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Bramwell's Lunch Beat: 'Cadillac Tax,' AICPA Can Challenge IRS, More on Materiality

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Nov 3rd 2015
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Battle over ‘Cadillac tax' heats up
Longtime opponents of the Obamacare “Cadillac tax” met with lawmakers last week with a new message: We're willing to compromise, wrote Sarah Ferris of The Hill. In a fly-in visit with key members and committee staff, employer benefits lobbyists went in seeking a more politically viable solution than full repeal. Rather than eliminating the tax entirely, they pitched exempting the contributions that are made to employers' health savings accounts and flexible spending accounts, which could otherwise be subject to the 40 percent excise tax. Unless that happens, those accounts – which allow people to save tax-free – will cease to exist, said Bill Sweetnam, legislative director for the Employers Council on Flexible Compensation. “I think that while there is an overwhelming agreement that something must be done on the Cadillac tax, there is also the political reality that full repeal is going to be very difficult to do,” he added.

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Court switches gears, says AICPA can sue IRS over tax preparer credential
Kelly Phillips Erb of Forbes wrote that an appellate court has overturned a ruling made last year that stopped the American Institute of CPAs (AICPA) from challenging the IRS's new voluntary program to “credential” tax preparers. The appellate court found that the AICPA “has adequately alleged the program will subject its members to an actual or imminent increase in competition” and thus “it therefore has standing to pursue its challenge.” The AICPA had initially called the program “unlawful and improper” and sent a letter of opposition to IRS Commissioner John Koskinen. The AICPA voiced concern that the program “would cause significant legal problems that may ultimately frustrate the IRS's goals, confuse the public, and lead to litigation,” and alleged that the IRS did not have the statutory authority to move ahead with the program. In July 2014, the AICPA officially filed suit to stop the program.

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AICPA, CIMA propose deeper partnership
Building on their existing joint venture, and based on environmental trends and demographic shifts, the AICPA and the Chartered Institute of Management Accountants (CIMA) are proposing to create a new association while preserving their existing membership bodies, according to the Journal of Accountancy. The association would integrate operations, strategy, and management of the two organizations to further advance advocacy and achieve economies of scale, thereby driving enhanced support for and promotion of both public and management accounting. Under the current proposal, AICPA members would remain members of the AICPA and be awarded membership in the new association as part of their regular AICPA dues. CIMA members would similarly remain members of CIMA and be part of the new association. Creation of the proposed association would require an affirmative member ballot for both the AICPA and CIMA.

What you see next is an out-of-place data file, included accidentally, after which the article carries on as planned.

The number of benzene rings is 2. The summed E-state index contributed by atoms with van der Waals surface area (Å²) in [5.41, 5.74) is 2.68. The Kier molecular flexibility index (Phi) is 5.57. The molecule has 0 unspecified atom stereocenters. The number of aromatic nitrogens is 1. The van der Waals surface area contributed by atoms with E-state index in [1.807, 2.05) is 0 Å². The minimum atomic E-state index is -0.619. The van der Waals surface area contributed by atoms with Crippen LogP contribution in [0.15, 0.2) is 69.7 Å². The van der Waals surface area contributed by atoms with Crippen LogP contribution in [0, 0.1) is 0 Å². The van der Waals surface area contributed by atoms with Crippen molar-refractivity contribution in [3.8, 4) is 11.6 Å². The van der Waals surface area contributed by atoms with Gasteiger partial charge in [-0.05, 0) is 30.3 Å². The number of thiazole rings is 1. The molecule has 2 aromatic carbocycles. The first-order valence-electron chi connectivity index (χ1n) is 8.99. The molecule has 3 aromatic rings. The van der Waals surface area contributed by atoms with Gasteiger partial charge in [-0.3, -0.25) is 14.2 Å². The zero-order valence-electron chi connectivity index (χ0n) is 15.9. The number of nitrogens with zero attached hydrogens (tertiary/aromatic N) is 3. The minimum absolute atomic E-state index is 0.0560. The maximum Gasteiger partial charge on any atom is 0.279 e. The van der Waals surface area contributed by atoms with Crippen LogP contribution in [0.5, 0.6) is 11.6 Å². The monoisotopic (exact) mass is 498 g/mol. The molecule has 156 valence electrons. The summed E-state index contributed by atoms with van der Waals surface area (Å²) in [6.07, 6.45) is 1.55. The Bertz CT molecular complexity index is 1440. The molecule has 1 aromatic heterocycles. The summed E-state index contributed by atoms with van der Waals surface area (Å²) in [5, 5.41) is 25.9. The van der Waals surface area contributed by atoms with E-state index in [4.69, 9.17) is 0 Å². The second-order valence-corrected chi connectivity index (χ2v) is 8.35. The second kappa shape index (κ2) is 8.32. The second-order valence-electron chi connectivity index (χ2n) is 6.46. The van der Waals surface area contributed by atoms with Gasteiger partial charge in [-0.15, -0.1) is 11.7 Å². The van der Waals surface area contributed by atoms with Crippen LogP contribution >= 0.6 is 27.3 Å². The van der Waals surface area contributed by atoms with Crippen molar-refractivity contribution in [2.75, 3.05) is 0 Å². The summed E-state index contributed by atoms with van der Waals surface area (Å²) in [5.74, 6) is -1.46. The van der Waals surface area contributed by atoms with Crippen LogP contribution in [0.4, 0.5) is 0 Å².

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Firms, regulators try to sort out what's worth disclosing to investors
Emily Chasan and Samuel Rubenfeld of CFO Journal wrote that finance chiefs are preparing for changes in one of their most fundamental tasks: figuring out what's important enough to tell shareholders. Regulators in the United States and abroad are tinkering with the concept of “materiality,” or how to determine what information is necessary for companies to disclose publicly. For companies, the sorting process is costly and complex, partly because what's considered “material” varies from regulator to regulator. Congress and the Supreme Court also have their own ideas. Some standard-setters want companies to sharpen their focus to avoid overwhelming investors with useless information. Business groups, including the US Chamber of Commerce, say they plan to press the issue this year because of the growing complexity of deciding what information is crucial to keeping shareholders in the loop.

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Quick Links

  • Are accounting firms accruing management debt off-balance sheet? (Going Concern)
  • Learning from Andersen: Opportunities and pitfalls in a long-term audit career with the Big 4 (Going Concern)
  • Valeant: Why Enron-era accounting never really died with Enron (Fortune)
  • Lower tax rates, territorial regime are still priorities, former Ways and Means chair tells AICPA (Journal of Accountancy).
  • Republicans' talk of taxes leaves much unsaid (New York Times)
  • Cruz asks feds to save documents in IRS probe (The Hill)
  • How tax reform affects small business (Roll Call)
  • What places benefit most from the Earned Income Tax Credit? (Tax Foundation)
  • The IRS could improve EITC compliance by regulating tax preparers (TaxVox)
  • Election 2015: Americans vote this Tuesday and it matters (TaxVox)
  • Bipartisan tax reform is possible: Lessons learned from President Bush's reform panel (TaxVox)
  • Pascal Saint-Amans: BEPS cheerleader, architect, or both? (Tax Analysts)
  • Why do we still have unpublished opinions? (Tax Analysts)
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